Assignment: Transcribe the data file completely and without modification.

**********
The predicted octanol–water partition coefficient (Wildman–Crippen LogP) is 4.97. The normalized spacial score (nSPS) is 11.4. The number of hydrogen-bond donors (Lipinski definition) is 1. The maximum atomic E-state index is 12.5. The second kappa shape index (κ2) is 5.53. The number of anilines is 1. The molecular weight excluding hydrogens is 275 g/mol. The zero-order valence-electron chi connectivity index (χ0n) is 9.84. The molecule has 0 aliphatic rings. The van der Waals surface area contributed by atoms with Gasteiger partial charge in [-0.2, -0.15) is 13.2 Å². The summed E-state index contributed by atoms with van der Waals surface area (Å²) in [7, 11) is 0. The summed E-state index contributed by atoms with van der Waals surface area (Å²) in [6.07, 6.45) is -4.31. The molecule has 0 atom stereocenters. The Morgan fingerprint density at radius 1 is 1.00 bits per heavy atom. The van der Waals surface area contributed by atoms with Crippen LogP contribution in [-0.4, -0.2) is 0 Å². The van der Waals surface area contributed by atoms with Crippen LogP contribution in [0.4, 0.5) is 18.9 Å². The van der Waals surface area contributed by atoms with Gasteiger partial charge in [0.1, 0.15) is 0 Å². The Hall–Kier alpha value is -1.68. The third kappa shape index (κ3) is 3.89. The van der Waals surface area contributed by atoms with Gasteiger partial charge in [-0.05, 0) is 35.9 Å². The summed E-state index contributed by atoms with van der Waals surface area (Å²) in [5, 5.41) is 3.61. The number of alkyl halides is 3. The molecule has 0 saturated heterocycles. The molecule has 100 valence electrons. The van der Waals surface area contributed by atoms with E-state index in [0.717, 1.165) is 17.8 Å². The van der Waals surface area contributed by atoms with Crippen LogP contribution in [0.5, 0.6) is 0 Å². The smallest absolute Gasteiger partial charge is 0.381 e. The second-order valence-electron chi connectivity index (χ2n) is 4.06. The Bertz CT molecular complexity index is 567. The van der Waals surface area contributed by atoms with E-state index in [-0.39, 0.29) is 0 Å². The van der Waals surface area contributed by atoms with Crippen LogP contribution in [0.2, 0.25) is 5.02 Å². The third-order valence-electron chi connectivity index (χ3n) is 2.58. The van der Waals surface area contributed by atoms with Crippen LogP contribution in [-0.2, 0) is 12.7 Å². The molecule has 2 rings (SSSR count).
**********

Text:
The predicted octanol–water partition coefficient (Wildman–Crippen LogP) is 4.97. The normalized spacial score (nSPS) is 11.4. The number of hydrogen-bond donors (Lipinski definition) is 1. The maximum atomic E-state index is 12.5. The second kappa shape index (κ2) is 5.53. The number of anilines is 1. The molecular weight excluding hydrogens is 275 g/mol. The zero-order valence-electron chi connectivity index (χ0n) is 9.84. The molecule has 0 aliphatic rings. The van der Waals surface area contributed by atoms with Gasteiger partial charge in [-0.2, -0.15) is 13.2 Å². The summed E-state index contributed by atoms with van der Waals surface area (Å²) in [7, 11) is 0. The summed E-state index contributed by atoms with van der Waals surface area (Å²) in [6.07, 6.45) is -4.31. The molecule has 0 atom stereocenters. The Morgan fingerprint density at radius 1 is 1.00 bits per heavy atom. The van der Waals surface area contributed by atoms with Crippen LogP contribution in [-0.4, -0.2) is 0 Å². The van der Waals surface area contributed by atoms with Crippen LogP contribution in [0.4, 0.5) is 18.9 Å². The van der Waals surface area contributed by atoms with Gasteiger partial charge in [0.1, 0.15) is 0 Å². The Hall–Kier alpha value is -1.68. The third kappa shape index (κ3) is 3.89. The van der Waals surface area contributed by atoms with Gasteiger partial charge in [-0.05, 0) is 35.9 Å². The summed E-state index contributed by atoms with van der Waals surface area (Å²) in [5, 5.41) is 3.61. The number of alkyl halides is 3. The molecule has 0 saturated heterocycles. The molecule has 100 valence electrons. The van der Waals surface area contributed by atoms with E-state index in [0.717, 1.165) is 17.8 Å². The van der Waals surface area contributed by atoms with Crippen LogP contribution in [0.5, 0.6) is 0 Å². The smallest absolute Gasteiger partial charge is 0.381 e. The second-order valence-electron chi connectivity index (χ2n) is 4.06. The Bertz CT molecular complexity index is 567. The van der Waals surface area contributed by atoms with E-state index in [-0.39, 0.29) is 0 Å². The van der Waals surface area contributed by atoms with Crippen LogP contribution in [0.2, 0.25) is 5.02 Å². The third-order valence-electron chi connectivity index (χ3n) is 2.58. The van der Waals surface area contributed by atoms with Crippen LogP contribution in [-0.2, 0) is 12.7 Å². The molecule has 2 rings (SSSR count).